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Why Alcohol Actually Makes a Terrible Sleep Aid

Sure, having a drink can help you fall asleep. But there's a huge catch.

glass of red wine on a pink and red background
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Since drinking often leads to drowsiness, it seems logical that having a glass of wine before bed could help you rest if you're struggling to fall asleep. That's not quite true, though. While alcohol can make you fall asleep faster, the trade-off is that the sleep itself won't be any good. 

"Unfortunately, alcohol never improves sleep. Although alcohol helps you relax, making falling asleep easier for some, three to four hours after falling asleep, people wake up and can't get back to sleep. Conversely, people dependent on alcohol can't fall asleep if they don't drink," says Dr. John Mendelson, founder of Ria Health and a clinical professor of medicine at the University of California, San Francisco. 

If you have trouble falling asleep, consider swapping out the nightcap for relaxing activities in your nighttime routine. It can be anything that helps your body wind down: reading a book, taking a bubble bath or doing yoga poses before bed.

How does alcohol affect sleep?

Alcohol is a central nervous system depressant, which is why it gives you that pleasant, relaxed feeling. It's why so many of us fall asleep after drinking, and why it can seem like alcohol helps you sleep. How alcohol affects your sleep isn't a single, straightforward thing, because there are several ways that alcohol consumption influences the quality of sleep you get. 

To be clear, we're not just talking about binge or heavy drinking; a drink or two that is too close to bedtime can have a big impact on your sleep.

Here are four ways that alcohol affects your sleep.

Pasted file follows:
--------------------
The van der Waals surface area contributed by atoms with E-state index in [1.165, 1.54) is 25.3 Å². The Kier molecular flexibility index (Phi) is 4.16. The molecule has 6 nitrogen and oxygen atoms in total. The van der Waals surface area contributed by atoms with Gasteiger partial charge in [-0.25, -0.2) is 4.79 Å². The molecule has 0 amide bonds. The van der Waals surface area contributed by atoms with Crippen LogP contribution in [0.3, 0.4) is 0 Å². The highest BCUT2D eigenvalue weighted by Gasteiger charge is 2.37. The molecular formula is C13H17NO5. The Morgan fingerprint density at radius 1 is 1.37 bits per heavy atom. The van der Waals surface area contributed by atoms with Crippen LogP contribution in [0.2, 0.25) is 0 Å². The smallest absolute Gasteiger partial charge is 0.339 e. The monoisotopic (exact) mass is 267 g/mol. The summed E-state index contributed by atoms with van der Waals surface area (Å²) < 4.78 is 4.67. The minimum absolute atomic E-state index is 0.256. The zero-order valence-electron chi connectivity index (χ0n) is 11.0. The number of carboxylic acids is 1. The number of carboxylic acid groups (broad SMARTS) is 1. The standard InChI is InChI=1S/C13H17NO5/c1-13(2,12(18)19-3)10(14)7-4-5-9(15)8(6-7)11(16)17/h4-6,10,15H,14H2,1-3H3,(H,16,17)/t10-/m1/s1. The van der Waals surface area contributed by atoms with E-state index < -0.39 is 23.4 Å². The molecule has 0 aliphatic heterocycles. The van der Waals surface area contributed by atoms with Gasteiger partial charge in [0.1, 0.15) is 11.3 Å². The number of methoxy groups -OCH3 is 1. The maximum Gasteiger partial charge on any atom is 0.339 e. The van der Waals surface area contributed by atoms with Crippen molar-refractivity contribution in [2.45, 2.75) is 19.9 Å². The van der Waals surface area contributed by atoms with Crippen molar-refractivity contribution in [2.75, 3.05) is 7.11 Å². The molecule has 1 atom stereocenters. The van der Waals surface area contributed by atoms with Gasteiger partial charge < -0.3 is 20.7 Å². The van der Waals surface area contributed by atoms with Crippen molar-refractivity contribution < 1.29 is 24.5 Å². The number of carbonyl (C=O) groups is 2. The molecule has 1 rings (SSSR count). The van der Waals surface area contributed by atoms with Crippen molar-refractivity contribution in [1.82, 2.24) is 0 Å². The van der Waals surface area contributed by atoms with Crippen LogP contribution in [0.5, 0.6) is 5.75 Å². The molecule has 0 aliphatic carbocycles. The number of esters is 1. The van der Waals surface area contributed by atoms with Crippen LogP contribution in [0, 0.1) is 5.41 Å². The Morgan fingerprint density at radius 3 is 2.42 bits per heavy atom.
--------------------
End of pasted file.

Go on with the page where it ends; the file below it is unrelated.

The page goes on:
Alcohol disrupts REM sleep 

Its relaxing properties make alcohol seem like a surefire way to sleep at night. However, the quality of restorative, restful sleep decreases. Research has shown that alcohol use interrupts your sleep cycle, particularly REM sleep. Remember, REM sleep is where dreaming happens.

"Evidence now suggests the deeper sleep of alcohol is also associated with an increase in frontal alpha waves, markers of wakefulness, and sleep disruption. Thus the deep sleep of alcohol is likely not to be restorative," says Dan Ford, sleep psychologist and founder of the Better Sleep Clinic.

So while you may initially fall asleep quicker, you aren't getting the benefits of REM sleep through the night. When you don't get enough REM sleep, you won't feel rested, and you'll see that influence your performance the day after. Studies have shown that daytime alertness decreases the day following a night of heavy alcohol consumption. 

You wake up more often after a few drinks

We mentioned that alcohol is a central nervous system depressant. This means the excitatory nerve cells in your brain are suppressed, so you fall asleep. But for most people, it doesn't last long. As your body metabolizes the alcohol, the excitatory nerves rebound. This process can cause you to wake up and experience trouble getting back to sleep. 

While this is common, it doesn't happen to everyone. To those I say, consider yourself lucky. This side effect happens to me almost every time I have a drink at night. Sure, the cocktail is fun while it lasts, but let me tell you, when I'm staring at my ceiling at three in the morning, I wish I would have skipped it altogether. 

Latino woman holding beer bottle in one hand and head with the other while drinking in bed
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Alcohol suppresses melatonin production in our bodies

Our bodies produce melatonin to help control our sleep-wake cycle, which happens to coincide with sunlight. Our pineal gland releases melatonin as the sun goes down, and we start feeling tired. When you drink, you're essentially throwing your sleep-wake cycle off.

Alcohol consumption decreases melatonin production -- regardless of whether the sun is down. One study found that drinking alcohol an hour before you go to sleep can suppress melatonin production by 20%.